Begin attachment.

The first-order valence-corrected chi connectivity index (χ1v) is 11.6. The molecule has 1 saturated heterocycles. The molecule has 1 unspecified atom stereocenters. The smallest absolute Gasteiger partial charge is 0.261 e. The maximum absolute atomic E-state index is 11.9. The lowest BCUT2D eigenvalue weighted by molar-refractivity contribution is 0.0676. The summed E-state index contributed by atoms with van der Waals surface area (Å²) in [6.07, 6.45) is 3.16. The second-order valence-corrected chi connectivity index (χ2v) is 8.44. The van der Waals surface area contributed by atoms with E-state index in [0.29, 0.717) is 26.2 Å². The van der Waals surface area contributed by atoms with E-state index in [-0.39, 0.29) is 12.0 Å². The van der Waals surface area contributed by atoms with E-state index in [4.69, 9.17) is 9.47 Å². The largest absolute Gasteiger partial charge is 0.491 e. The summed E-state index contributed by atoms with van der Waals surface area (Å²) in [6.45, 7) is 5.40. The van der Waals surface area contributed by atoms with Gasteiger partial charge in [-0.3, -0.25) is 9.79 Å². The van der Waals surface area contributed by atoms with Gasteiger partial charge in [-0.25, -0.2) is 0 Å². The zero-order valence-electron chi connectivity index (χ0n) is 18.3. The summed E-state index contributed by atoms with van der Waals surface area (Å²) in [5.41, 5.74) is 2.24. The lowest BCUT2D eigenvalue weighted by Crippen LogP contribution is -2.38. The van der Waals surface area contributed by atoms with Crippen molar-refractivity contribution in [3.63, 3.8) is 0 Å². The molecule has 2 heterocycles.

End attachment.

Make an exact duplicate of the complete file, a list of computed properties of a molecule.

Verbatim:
The first-order valence-corrected chi connectivity index (χ1v) is 11.6. The molecule has 1 saturated heterocycles. The molecule has 1 unspecified atom stereocenters. The smallest absolute Gasteiger partial charge is 0.261 e. The maximum absolute atomic E-state index is 11.9. The lowest BCUT2D eigenvalue weighted by molar-refractivity contribution is 0.0676. The summed E-state index contributed by atoms with van der Waals surface area (Å²) in [6.07, 6.45) is 3.16. The second-order valence-corrected chi connectivity index (χ2v) is 8.44. The van der Waals surface area contributed by atoms with E-state index in [0.29, 0.717) is 26.2 Å². The van der Waals surface area contributed by atoms with E-state index in [-0.39, 0.29) is 12.0 Å². The van der Waals surface area contributed by atoms with E-state index in [4.69, 9.17) is 9.47 Å². The largest absolute Gasteiger partial charge is 0.491 e. The summed E-state index contributed by atoms with van der Waals surface area (Å²) in [6.45, 7) is 5.40. The van der Waals surface area contributed by atoms with Gasteiger partial charge in [-0.3, -0.25) is 9.79 Å². The van der Waals surface area contributed by atoms with Gasteiger partial charge in [-0.25, -0.2) is 0 Å². The zero-order valence-electron chi connectivity index (χ0n) is 18.3. The summed E-state index contributed by atoms with van der Waals surface area (Å²) in [5.41, 5.74) is 2.24. The lowest BCUT2D eigenvalue weighted by Crippen LogP contribution is -2.38. The van der Waals surface area contributed by atoms with Crippen molar-refractivity contribution in [3.63, 3.8) is 0 Å². The molecule has 2 heterocycles.